West Bloomfield woman charged with animal cruelty, neglect

By: Tiffany Esshaki | Birmingham - Bloomfield Eagle | Published April 30, 2019

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WEST BLOOMFIELD — Nearly a month after police seized nine dogs from a home in West Bloomfield for alleged hoarding and neglect, the keeper of those animals has been arraigned on an animal cruelty charge.

Debra Lynn Rammacher, 52, also known by the alias Debbi Atkins-Thrope, was arraigned April 24 in the 48th District Court for reportedly failing to provide four or more but fewer than 10 animals with adequate care. The allegation stems from the March 18 recovery of 11 dogs from Rammacher’s home on Hauser Way in West Bloomfield Township.

Oakland County Animal Control officers were made aware of the dogs after dozens of other dogs were seized from the defendant’s other property, on the grounds of Aaron Moishe Cemetery in Roseville, days earlier. Thirty-three dogs were taken from that location due to health and sanitation concerns, and a total of 43 dogs were found housed in various types of cages in a garage near living quarters on the cemetery property.

In West Bloomfield, officers cited mold problems and water leaks as issues of concern in the area where the dogs were housed. Of the nine animals seized that day, five remain in the care of the Oakland County Animal Shelter and one was returned to its owner with the help of microchip identification. Three of the dogs were humanely euthanized because of their poor health.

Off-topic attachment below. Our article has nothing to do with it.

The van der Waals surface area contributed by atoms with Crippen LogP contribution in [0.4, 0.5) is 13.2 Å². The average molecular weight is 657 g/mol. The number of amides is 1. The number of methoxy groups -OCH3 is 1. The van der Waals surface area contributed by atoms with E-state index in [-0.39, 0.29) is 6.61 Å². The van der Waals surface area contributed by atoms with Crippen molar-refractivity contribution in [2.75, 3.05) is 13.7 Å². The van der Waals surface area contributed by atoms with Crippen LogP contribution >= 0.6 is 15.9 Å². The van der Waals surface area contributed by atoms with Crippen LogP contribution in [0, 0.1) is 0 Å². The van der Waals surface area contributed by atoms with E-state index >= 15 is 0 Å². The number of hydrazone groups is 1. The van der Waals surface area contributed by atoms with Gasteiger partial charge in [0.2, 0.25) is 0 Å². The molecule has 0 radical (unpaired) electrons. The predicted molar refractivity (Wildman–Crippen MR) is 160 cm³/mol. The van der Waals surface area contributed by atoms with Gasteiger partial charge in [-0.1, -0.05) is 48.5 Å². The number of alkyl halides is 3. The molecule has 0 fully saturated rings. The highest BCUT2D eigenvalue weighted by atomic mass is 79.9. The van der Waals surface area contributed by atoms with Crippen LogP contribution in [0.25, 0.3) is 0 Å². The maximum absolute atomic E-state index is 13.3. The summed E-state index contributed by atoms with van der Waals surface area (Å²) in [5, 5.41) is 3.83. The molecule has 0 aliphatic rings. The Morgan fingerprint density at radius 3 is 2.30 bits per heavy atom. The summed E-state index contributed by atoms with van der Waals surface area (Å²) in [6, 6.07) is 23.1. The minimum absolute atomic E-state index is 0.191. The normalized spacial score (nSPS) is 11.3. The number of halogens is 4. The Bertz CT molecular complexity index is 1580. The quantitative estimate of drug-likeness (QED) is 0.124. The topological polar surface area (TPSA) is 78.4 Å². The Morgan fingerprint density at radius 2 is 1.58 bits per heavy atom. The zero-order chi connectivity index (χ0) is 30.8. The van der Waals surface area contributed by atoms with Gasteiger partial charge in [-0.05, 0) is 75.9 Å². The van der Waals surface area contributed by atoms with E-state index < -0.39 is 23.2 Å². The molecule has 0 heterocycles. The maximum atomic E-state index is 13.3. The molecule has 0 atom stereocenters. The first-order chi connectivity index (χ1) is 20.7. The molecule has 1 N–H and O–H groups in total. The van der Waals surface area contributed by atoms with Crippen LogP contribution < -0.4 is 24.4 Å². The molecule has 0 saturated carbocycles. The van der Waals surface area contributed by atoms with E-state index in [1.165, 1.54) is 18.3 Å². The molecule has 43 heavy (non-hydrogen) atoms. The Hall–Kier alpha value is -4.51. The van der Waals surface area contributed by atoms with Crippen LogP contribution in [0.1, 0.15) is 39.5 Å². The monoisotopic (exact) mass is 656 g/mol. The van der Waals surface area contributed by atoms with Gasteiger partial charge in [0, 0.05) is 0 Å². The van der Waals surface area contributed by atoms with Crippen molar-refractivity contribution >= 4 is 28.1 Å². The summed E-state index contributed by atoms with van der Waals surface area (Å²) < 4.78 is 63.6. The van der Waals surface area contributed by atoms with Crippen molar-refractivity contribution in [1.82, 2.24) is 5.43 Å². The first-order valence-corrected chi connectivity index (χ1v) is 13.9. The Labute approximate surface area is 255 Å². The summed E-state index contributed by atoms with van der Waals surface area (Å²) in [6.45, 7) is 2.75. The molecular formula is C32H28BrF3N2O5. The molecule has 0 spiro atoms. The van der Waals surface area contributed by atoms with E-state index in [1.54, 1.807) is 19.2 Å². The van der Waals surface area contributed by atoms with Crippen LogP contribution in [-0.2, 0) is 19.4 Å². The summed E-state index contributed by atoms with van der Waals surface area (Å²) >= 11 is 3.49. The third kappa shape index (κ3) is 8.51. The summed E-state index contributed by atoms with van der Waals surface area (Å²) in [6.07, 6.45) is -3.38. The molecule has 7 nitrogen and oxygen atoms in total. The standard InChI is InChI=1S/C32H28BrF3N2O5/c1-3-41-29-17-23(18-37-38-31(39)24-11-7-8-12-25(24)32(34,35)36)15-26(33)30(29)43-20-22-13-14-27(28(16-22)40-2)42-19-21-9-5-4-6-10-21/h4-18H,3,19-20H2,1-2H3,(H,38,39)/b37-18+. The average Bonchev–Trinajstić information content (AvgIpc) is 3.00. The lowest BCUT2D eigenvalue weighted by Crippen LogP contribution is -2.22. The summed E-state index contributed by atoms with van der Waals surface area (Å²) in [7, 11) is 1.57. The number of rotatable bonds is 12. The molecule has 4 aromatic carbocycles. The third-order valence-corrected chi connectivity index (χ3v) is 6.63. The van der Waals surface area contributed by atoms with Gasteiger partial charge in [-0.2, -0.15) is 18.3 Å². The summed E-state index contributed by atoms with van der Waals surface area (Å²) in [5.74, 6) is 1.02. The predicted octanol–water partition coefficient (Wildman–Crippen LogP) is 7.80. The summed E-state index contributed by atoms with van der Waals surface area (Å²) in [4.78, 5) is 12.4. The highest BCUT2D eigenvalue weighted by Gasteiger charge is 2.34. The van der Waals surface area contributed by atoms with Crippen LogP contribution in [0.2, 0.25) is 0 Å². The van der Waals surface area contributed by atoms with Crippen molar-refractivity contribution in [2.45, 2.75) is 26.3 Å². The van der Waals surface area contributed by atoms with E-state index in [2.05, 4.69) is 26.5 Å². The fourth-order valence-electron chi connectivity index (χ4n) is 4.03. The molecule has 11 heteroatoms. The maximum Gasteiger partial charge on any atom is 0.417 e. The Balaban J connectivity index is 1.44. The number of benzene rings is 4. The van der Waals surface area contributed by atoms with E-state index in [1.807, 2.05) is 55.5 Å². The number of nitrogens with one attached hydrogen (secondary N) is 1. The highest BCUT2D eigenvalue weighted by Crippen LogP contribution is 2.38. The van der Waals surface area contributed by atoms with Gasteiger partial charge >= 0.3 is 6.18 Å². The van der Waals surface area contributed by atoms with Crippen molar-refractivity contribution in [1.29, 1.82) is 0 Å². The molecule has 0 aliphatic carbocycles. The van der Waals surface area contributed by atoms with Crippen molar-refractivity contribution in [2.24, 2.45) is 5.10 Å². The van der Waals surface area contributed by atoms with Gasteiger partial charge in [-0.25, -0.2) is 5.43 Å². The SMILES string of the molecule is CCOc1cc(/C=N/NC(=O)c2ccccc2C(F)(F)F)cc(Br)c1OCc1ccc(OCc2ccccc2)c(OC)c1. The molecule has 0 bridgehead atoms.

The case was called complex, according to Bob Gatt, the manager of the Oakland County Animal Shelter and Pet Adoption Center. He said the charge sends a clear message to residents that animal abuse or neglect will not be tolerated in the community.

He noted the newly announced public-private partnership between the county’s animal shelter, the Oakland County Sheriff’s Office and the Michigan Humane Society, which allows the agencies to combine resources in large cases of hoarding or abuse to expedite emergency seizure and, if applicable, prosecution.

“We’re all elated with our new enhanced partnership with the Michigan Humane Society,” Gatt said in an email. “In this case, we took in only nine dogs and had room. However, had we encountered as many dogs as they had in Roseville, we would most likely have reached out to the MHS for help in housing and caring for the animals.”

Rammacher, who cooperated with investigators, turned herself in to police for the arraignment. She faces up to two years in prison and a $2,000 fine if convicted. She’s due back in front of Judge Kimberly Small on May 6.

At press time, no attorney was listed for Rammacher in the case.

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